I recently dove in to a social networking site called seesmic.com, which is like a video twitter. I am not on there much at all lately. But I learned a few things from that experience that translate quite well to church. So, here goes.
Social networks can be hard to crack. The community is set. People mostly know each other. And for the newbie, it’s hard to know what to do, what is acceptable, and how to break into the community. Church is really no different. As soon as a first time guest walks in, they have the same feelings. What will the experience be like? Who will talk to me? What am I supposed to do? Will I like or dislike this experience?
Social networks seem to be averse to change. In the four months I was hanging out on Seesmic, it seemed that every change sent a ripple through the community. And churches seem to be the same. Change is required to keep the organization moving. God is a God of advancement, not stagnation. And change has to be introduced to adapt to God’s advancing of the church. Resisting change can often be an increase in resisting growth.
Social networks don’t miss you when you are gone. I have been off Seesmic for about a week now. I got maybe three messages. Not complaining mind you. It’s just that they move on with or without you. And in church, it can’t just be one or two people that call you when you are gone. It has to be the community loving and caring for those that are in the community. And when one goes missing, there should be a flood of calls and visits.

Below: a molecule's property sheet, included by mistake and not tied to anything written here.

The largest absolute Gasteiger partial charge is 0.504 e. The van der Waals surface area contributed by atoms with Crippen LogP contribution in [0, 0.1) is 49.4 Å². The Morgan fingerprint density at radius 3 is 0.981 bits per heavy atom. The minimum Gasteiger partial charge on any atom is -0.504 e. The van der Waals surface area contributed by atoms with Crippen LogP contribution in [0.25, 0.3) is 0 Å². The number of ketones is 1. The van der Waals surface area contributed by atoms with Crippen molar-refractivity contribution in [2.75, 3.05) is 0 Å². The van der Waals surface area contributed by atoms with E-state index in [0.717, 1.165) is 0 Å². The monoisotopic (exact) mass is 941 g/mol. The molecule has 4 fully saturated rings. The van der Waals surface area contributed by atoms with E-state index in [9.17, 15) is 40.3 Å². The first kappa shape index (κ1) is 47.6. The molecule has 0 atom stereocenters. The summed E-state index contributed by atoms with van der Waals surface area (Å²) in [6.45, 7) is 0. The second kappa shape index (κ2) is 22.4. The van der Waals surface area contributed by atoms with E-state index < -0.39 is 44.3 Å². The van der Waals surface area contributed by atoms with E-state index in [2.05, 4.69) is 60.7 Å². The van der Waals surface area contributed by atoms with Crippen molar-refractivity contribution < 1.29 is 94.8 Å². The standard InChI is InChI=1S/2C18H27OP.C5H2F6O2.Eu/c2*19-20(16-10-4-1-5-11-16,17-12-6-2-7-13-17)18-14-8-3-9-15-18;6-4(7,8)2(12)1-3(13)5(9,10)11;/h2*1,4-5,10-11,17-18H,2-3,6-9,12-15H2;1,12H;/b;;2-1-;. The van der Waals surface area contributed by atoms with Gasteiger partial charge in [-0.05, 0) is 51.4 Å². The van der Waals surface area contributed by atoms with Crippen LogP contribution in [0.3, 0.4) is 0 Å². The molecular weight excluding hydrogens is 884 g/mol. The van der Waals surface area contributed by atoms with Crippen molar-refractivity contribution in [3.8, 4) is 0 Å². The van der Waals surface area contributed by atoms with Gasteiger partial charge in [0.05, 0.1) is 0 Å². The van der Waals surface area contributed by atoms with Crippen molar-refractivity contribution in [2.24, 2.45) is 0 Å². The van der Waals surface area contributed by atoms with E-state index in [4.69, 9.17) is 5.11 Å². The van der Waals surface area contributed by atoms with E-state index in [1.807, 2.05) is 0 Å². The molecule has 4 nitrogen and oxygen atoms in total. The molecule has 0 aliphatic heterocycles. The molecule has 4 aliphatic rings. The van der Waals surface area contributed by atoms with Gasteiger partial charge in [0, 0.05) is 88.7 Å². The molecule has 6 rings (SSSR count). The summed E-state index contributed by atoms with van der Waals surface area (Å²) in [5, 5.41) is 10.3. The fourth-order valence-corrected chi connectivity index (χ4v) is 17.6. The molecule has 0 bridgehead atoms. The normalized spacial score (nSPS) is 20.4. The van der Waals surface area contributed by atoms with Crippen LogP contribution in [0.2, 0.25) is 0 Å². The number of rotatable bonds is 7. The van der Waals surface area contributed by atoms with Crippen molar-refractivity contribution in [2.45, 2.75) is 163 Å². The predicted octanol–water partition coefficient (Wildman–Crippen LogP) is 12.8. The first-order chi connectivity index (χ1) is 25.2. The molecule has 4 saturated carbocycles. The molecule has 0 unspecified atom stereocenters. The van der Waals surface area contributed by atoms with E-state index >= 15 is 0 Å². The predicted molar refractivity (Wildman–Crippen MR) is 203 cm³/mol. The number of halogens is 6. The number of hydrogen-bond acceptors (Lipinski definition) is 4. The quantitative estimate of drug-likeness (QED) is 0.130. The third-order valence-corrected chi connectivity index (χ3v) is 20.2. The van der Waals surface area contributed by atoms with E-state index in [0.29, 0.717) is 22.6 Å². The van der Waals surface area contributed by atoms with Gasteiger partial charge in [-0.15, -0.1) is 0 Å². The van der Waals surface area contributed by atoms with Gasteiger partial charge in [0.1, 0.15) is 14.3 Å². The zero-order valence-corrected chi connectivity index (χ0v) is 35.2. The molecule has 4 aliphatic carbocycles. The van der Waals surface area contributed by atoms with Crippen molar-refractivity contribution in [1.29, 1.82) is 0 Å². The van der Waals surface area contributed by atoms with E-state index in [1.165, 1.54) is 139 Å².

Social networks can be time consuming. It takes a bit of time each day to check in, stay updated, and engage the community. The church can’t be a one hour event on Sunday. It can’t be a host of events. It must be a group of people doing life together and spending time together.
Social networks can be intolerable. I witnessed on more than one occasion someone coming into the community, saying something inflammatory, and being ostracized or rejected. Seems to me the church has to be the place where we tolerate alot more and love alot more and share what God has to say about the conversation alot more.
Social networks are full of people who really appreciate someone caring about them and genuinely trying to help them. Church is no different. People are so appreciative when we take time to listen, to care, and to be there if nothing else for a sympathetic ear. But we can also pray and counsel and bless.
Social networks look a whole lot more like the church. But the church has to take a cue from these networks and rise above the pitfalls of the downsides of social networks.